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  • Myelin imaging in amyotrophic and primary lateral sclerosis.

    24 October 2018

    Primary lateral sclerosis (PLS) has been regarded as a rare, extreme form of amyotrophic lateral sclerosis (ALS). Like ALS, it is a clinical diagnosis without established biomarkers. We sought to explore loss of cerebral myelin in relation to clinical features, including cognitive impairment, in cases of both ALS and PLS. A novel MRI sequence (mcDESPOT) sensitive to water pools within myelin and intra- and extra-cellular spaces was applied to 23 ALS patients, seven PLS patients and 12 healthy controls, with interval follow-up in 15 ALS and four PLS patients. Results demonstrated that PLS patients were distinguished by widespread cerebral myelin water fraction reductions, independent of disease duration and clinical upper motor neuron burden. ALS patients showed a significant increase in intra- and extra-cellular water, indirectly linked to neuroinflammatory activity. Limited measures of cognitive impairment in the ALS group were associated with myelin changes within the anterior corpus callosum and frontal lobe projections. Longitudinal changes were only significant in the PLS group. In conclusion, in this exploratory study, myelin imaging has potential to distinguish PLS from ALS, and may have value as a marker of extramotor involvement. PLS may be a more active cerebral pathological process than its rate of clinical deterioration suggests.

  • The diagnostic pathway and prognosis in bulbar-onset amyotrophic lateral sclerosis.

    24 October 2018

    BACKGROUND: Despite the inevitability of disease progression in amyotrophic lateral sclerosis, there is a high degree of prognostic heterogeneity in all subtypes. Some bulbar-onset (BO) patients may develop rapid anarthria yet remain ambulant for a prolonged period, whereas others progress rapidly, with early generalisation of motor weakness to the limbs and respiratory muscles. Diagnostic delay is a common occurrence in ALS, and many BO patients report having attended other specialist clinics prior to diagnosis. METHODS: A retrospective descriptive study of BO ALS patients seen in a tertiary clinic over a six year period. RESULTS: Forty-nine BO ALS patients were studied. Median survival from symptom onset was 27 months (range 6-84). 63% of subjects were female and the mean age at symptom onset was 68 years. Half had been referred to another speciality prior to diagnosis, either otolaryngology or stroke clinics, but this did not influence diagnostic latency or survival. Emotionality was reported in 45% of patients. Neurophysiological assessment was performed in 80%, brain imaging recorded in 69%, and antibody testing for myasthenia gravis in 22%. The median time to symptomatic progression beyond the bulbar region was approximately 1 year, with equal proportions progressing to the upper or lower limbs. The median interval from onset to anarthria was 18 months, and to loss of ambulation 22 months. There was a close correlation between the two (r(2)=0.6) and median survival from loss of ambulation was only 3 months. Gastrostomy was carried out in 78% of patients with a median time of 13 months from symptom onset, and 3 months from diagnosis. Median survival from gastrostomy was 10 months. CONCLUSIONS: Survival in bulbar-onset ALS is highly variable. Half of the patients were referred to an inappropriate clinic prior to diagnosis. The time interval to the development of anarthria predicted the timing of subsequent loss of ambulation accurately from which survival may then be only a few months.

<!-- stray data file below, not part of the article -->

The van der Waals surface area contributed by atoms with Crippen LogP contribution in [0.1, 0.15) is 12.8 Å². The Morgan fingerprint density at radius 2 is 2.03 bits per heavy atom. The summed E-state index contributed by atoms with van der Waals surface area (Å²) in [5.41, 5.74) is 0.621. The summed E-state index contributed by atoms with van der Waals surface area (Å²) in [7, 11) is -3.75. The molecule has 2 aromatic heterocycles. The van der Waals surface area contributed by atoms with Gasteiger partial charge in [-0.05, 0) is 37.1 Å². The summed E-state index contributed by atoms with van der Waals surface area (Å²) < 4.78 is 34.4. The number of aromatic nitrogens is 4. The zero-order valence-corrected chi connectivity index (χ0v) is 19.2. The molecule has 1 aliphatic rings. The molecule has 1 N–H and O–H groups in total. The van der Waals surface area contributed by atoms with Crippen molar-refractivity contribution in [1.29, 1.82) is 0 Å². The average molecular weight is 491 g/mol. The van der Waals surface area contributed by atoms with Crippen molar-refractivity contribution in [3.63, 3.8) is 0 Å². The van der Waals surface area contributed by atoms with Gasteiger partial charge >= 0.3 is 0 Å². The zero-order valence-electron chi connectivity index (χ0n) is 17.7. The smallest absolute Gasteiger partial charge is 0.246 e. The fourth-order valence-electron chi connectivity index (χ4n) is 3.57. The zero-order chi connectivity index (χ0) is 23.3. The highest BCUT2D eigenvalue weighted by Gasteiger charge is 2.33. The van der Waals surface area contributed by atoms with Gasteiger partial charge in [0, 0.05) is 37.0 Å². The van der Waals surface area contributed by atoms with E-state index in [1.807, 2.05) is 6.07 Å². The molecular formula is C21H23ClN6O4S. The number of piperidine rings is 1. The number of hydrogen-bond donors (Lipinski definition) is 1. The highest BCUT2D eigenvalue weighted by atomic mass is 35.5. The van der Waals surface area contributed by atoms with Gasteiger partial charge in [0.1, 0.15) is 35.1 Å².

• Head and other physical trauma requiring hospitalisation is not a significant risk factor in the development of ALS.